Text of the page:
↓ Skip to main content

Faster Detection of Poliomyelitis Outbreaks to Support Polio Eradication

Overview of attention for article published in Emerging Infectious Diseases, March 2016
Altmetric Badge

About this Attention Score

  • In the top 25% of all research outputs scored by Altmetric
  • High Attention Score compared to outputs of the same age (86th percentile)
  • Good Attention Score compared to outputs of the same age and source (66th percentile)

Mentioned by

news
1 news outlet
twitter
3 tweeters

Citations

dimensions_citation
7 Dimensions

Readers on

mendeley
49 Mendeley
Title
Faster Detection of Poliomyelitis Outbreaks to Support Polio Eradication
Published in
Emerging Infectious Diseases, March 2016
DOI 10.3201/eid2203.151394
Pubmed ID
Authors

Isobel M. Blake, Paul Chenoweth, Hiro Okayasu, Christl A. Donnelly, R. Bruce Aylward, Nicholas C. Grassly, I. M. Blake et al.

Abstract

As the global eradication of poliomyelitis approaches the final stages, prompt detection of new outbreaks is critical to enable a fast and effective outbreak response. Surveillance relies on reporting of acute flaccid paralysis (AFP) cases and laboratory confirmation through isolation of poliovirus from stool. However, delayed sample collection and testing can delay outbreak detection. We investigated whether weekly testing for clusters of AFP by location and time, using the Kulldorff scan statistic, could provide an early warning for outbreaks in 20 countries. A mixed-effects regression model was used to predict background rates of nonpolio AFP at the district level. In Tajikistan and Congo, testing for AFP clusters would have resulted in an outbreak warning 39 and 11 days, respectively, before official confirmation of large outbreaks. This method has relatively high specificity and could be integrated into the current polio information system to support rapid outbreak response activities.

Twitter Demographics

The data shown below were collected from the profiles of 3 tweeters who shared this research output. Click here to find out more about how the information was compiled.

Mendeley readers

The data shown below were compiled from readership statistics for 49 Mendeley readers of this research output. Click here to see the associated Mendeley record.

Geographical breakdown

Country Count As %
Ireland 1 2%
Switzerland 1 2%
Unknown 47 96%

Demographic breakdown

Readers by professional status Count As %
Student > Master 14 29%
Researcher 11 22%
Student > Ph. D. Student 4 8%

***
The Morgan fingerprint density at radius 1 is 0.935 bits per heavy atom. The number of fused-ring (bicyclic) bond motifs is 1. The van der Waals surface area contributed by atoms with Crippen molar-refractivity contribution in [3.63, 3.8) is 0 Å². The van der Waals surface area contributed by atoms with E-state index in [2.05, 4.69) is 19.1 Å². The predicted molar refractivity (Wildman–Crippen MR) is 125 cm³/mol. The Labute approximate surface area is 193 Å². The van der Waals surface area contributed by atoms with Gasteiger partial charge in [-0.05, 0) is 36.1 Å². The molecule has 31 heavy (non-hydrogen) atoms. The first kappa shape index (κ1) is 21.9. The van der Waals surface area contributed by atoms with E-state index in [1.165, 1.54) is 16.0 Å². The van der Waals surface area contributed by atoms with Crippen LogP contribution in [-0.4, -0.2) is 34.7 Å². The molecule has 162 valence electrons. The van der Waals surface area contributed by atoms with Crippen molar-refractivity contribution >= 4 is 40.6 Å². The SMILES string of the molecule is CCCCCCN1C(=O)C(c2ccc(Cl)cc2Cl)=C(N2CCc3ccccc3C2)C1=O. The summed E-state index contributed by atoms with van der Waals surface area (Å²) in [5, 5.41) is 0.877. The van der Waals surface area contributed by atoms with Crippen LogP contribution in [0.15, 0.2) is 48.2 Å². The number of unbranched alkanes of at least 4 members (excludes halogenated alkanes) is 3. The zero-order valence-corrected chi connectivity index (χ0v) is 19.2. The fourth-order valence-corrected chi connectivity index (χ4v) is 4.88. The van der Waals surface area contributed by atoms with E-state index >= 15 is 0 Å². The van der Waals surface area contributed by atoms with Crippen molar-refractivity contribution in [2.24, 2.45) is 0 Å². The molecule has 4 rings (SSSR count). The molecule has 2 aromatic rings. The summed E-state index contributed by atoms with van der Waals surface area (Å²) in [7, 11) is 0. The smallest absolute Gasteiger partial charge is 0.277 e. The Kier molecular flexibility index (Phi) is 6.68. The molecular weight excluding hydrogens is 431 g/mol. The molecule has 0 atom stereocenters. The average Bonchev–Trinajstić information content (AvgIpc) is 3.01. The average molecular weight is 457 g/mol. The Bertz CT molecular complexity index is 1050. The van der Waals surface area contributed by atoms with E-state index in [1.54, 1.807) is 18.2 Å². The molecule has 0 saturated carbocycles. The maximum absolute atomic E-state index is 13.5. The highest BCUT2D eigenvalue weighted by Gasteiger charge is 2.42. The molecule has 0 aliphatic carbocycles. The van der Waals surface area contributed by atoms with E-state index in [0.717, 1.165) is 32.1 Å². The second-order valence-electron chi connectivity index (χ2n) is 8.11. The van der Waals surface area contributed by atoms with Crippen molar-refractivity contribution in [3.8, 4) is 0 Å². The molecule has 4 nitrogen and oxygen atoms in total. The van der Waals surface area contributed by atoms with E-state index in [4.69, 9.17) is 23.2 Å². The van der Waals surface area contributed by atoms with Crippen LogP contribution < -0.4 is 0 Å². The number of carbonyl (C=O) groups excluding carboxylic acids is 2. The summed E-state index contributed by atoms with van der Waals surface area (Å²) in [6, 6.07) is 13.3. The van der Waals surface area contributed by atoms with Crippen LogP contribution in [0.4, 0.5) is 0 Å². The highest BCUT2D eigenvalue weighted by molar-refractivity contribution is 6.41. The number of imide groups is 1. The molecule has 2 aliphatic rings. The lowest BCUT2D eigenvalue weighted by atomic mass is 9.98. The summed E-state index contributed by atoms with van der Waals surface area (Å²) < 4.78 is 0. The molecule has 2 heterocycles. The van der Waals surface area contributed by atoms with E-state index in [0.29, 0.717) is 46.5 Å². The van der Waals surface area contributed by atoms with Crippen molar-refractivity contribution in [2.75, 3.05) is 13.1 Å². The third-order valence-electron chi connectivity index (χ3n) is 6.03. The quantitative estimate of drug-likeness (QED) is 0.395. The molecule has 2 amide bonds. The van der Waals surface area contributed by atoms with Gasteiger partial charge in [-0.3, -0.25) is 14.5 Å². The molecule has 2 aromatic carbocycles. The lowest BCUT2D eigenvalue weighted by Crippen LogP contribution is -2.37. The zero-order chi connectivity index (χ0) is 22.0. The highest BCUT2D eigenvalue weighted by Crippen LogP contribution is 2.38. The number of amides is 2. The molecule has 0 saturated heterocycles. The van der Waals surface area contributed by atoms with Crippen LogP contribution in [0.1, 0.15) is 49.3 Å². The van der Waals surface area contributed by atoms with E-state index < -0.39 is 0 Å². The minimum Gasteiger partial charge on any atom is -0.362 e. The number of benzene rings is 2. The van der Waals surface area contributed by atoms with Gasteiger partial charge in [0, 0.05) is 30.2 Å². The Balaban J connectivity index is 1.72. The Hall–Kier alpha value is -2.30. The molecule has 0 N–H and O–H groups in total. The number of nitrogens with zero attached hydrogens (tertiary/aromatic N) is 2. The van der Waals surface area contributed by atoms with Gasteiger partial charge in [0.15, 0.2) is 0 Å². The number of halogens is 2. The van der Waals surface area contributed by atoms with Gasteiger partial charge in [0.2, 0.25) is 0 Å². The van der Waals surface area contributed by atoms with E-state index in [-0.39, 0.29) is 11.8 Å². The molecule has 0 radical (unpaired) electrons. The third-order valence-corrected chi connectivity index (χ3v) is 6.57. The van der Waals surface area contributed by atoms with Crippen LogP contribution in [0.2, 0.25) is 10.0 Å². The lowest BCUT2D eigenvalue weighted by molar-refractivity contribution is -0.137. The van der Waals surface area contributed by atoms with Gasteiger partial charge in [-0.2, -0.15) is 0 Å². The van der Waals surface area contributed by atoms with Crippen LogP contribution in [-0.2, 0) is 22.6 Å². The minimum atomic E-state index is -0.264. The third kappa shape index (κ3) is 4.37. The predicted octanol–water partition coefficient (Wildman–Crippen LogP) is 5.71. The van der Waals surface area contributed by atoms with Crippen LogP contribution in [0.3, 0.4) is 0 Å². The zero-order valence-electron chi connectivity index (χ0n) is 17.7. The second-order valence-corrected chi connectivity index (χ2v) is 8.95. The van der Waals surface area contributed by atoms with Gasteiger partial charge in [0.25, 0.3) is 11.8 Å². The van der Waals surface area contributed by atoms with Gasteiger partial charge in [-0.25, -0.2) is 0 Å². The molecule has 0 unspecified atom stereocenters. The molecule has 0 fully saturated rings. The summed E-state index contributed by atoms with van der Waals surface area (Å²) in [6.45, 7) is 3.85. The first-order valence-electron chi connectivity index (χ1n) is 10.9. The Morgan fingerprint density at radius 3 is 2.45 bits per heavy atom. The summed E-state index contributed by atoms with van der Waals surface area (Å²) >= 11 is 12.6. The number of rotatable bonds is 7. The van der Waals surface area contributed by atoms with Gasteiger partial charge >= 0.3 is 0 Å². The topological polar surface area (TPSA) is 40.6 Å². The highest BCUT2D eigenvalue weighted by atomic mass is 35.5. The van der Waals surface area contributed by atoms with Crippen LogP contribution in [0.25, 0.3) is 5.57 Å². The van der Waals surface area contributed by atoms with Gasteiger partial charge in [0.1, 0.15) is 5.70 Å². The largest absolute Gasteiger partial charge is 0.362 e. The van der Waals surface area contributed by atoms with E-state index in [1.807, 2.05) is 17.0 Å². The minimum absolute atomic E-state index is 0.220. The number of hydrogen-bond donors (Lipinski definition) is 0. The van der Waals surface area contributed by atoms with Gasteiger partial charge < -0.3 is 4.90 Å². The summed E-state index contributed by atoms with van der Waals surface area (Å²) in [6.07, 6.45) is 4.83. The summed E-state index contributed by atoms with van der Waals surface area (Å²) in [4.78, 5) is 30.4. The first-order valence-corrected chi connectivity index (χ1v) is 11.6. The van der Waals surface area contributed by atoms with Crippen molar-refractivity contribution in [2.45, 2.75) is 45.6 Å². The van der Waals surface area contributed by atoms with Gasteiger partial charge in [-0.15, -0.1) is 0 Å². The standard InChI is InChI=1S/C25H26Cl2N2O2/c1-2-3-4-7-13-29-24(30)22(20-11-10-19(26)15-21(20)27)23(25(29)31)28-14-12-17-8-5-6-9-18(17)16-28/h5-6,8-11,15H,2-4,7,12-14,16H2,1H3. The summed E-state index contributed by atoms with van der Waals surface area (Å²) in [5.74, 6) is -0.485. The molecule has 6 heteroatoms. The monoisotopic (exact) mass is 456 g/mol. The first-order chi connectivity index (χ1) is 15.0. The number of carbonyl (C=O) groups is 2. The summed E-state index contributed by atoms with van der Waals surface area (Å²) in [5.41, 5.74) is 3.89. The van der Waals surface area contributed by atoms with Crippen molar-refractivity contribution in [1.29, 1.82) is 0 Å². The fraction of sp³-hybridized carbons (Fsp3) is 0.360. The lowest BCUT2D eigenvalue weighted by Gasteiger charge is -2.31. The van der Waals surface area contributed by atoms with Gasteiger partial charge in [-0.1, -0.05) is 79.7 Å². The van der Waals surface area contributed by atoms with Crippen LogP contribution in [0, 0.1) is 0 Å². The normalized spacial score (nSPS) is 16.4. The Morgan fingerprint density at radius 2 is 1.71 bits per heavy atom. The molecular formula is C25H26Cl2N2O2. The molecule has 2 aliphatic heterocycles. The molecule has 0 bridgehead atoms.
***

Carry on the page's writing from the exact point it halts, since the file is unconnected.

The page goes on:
Lecturer 3 6%
Other 3 6%
Other 7 14%
Unknown 7 14%
Readers by discipline Count As %
Medicine and Dentistry 22 45%
Nursing and Health Professions 5 10%
Agricultural and Biological Sciences 4 8%
Biochemistry, Genetics and Molecular Biology 3 6%
Veterinary Science and Veterinary Medicine 2 4%
Other 5 10%
Unknown 8 16%

Attention Score in Context

This research output has an Altmetric Attention Score of 11. This is our high-level measure of the quality and quantity of online attention that it has received. This Attention Score, as well as the ranking and number of research outputs shown below, was calculated when the research output was last mentioned on 06 November 2016.
All research outputs
#844,248
of 8,606,703 outputs
Outputs from Emerging Infectious Diseases
#1,071
of 5,357 outputs
Outputs of similar age
#39,096
of 290,663 outputs
Outputs of similar age from Emerging Infectious Diseases
#45
of 136 outputs
Altmetric has tracked 8,606,703 research outputs across all sources so far. Compared to these this one has done particularly well and is in the 90th percentile: it's in the top 10% of all research outputs ever tracked by Altmetric.
So far Altmetric has tracked 5,357 research outputs from this source. They typically receive a lot more attention than average, with a mean Attention Score of 12.9. This one has done well, scoring higher than 79% of its peers.
Older research outputs will score higher simply because they've had more time to accumulate mentions. To account for age we can compare this Altmetric Attention Score to the 290,663 tracked outputs that were published within six weeks on either side of this one in any source. This one has done well, scoring higher than 86% of its contemporaries.
We're also able to compare this research output to 136 others from the same source and published within six weeks on either side of this one. This one has gotten more attention than average, scoring higher than 66% of its contemporaries.